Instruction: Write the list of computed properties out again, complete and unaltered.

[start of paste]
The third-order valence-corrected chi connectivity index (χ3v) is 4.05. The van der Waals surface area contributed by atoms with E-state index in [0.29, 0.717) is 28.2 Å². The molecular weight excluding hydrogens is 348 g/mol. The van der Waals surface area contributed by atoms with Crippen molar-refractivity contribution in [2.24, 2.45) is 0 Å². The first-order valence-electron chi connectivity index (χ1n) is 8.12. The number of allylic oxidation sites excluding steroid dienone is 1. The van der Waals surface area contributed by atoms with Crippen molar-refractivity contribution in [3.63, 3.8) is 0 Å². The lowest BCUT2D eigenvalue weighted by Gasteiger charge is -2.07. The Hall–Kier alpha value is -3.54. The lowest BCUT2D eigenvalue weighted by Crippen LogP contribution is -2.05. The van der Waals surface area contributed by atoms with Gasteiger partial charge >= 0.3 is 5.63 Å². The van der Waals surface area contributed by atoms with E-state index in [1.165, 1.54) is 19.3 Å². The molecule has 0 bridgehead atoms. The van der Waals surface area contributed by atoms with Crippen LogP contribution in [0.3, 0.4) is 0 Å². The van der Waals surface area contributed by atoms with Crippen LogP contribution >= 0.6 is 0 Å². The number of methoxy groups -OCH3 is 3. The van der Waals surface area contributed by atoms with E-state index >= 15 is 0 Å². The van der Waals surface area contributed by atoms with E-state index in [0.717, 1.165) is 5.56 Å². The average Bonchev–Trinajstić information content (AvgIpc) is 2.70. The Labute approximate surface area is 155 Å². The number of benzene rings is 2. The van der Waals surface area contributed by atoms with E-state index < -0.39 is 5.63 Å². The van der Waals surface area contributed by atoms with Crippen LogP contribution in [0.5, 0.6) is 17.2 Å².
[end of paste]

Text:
The third-order valence-corrected chi connectivity index (χ3v) is 4.05. The van der Waals surface area contributed by atoms with E-state index in [0.29, 0.717) is 28.2 Å². The molecular weight excluding hydrogens is 348 g/mol. The van der Waals surface area contributed by atoms with Crippen molar-refractivity contribution in [2.24, 2.45) is 0 Å². The first-order valence-electron chi connectivity index (χ1n) is 8.12. The number of allylic oxidation sites excluding steroid dienone is 1. The van der Waals surface area contributed by atoms with Crippen molar-refractivity contribution in [3.63, 3.8) is 0 Å². The lowest BCUT2D eigenvalue weighted by Gasteiger charge is -2.07. The Hall–Kier alpha value is -3.54. The lowest BCUT2D eigenvalue weighted by Crippen LogP contribution is -2.05. The van der Waals surface area contributed by atoms with Gasteiger partial charge >= 0.3 is 5.63 Å². The van der Waals surface area contributed by atoms with E-state index in [1.165, 1.54) is 19.3 Å². The molecule has 0 bridgehead atoms. The van der Waals surface area contributed by atoms with Crippen LogP contribution in [0.3, 0.4) is 0 Å². The van der Waals surface area contributed by atoms with Crippen LogP contribution >= 0.6 is 0 Å². The number of methoxy groups -OCH3 is 3. The van der Waals surface area contributed by atoms with E-state index >= 15 is 0 Å². The van der Waals surface area contributed by atoms with E-state index in [0.717, 1.165) is 5.56 Å². The average Bonchev–Trinajstić information content (AvgIpc) is 2.70. The Labute approximate surface area is 155 Å². The number of benzene rings is 2. The van der Waals surface area contributed by atoms with E-state index < -0.39 is 5.63 Å². The van der Waals surface area contributed by atoms with Crippen LogP contribution in [0.5, 0.6) is 17.2 Å².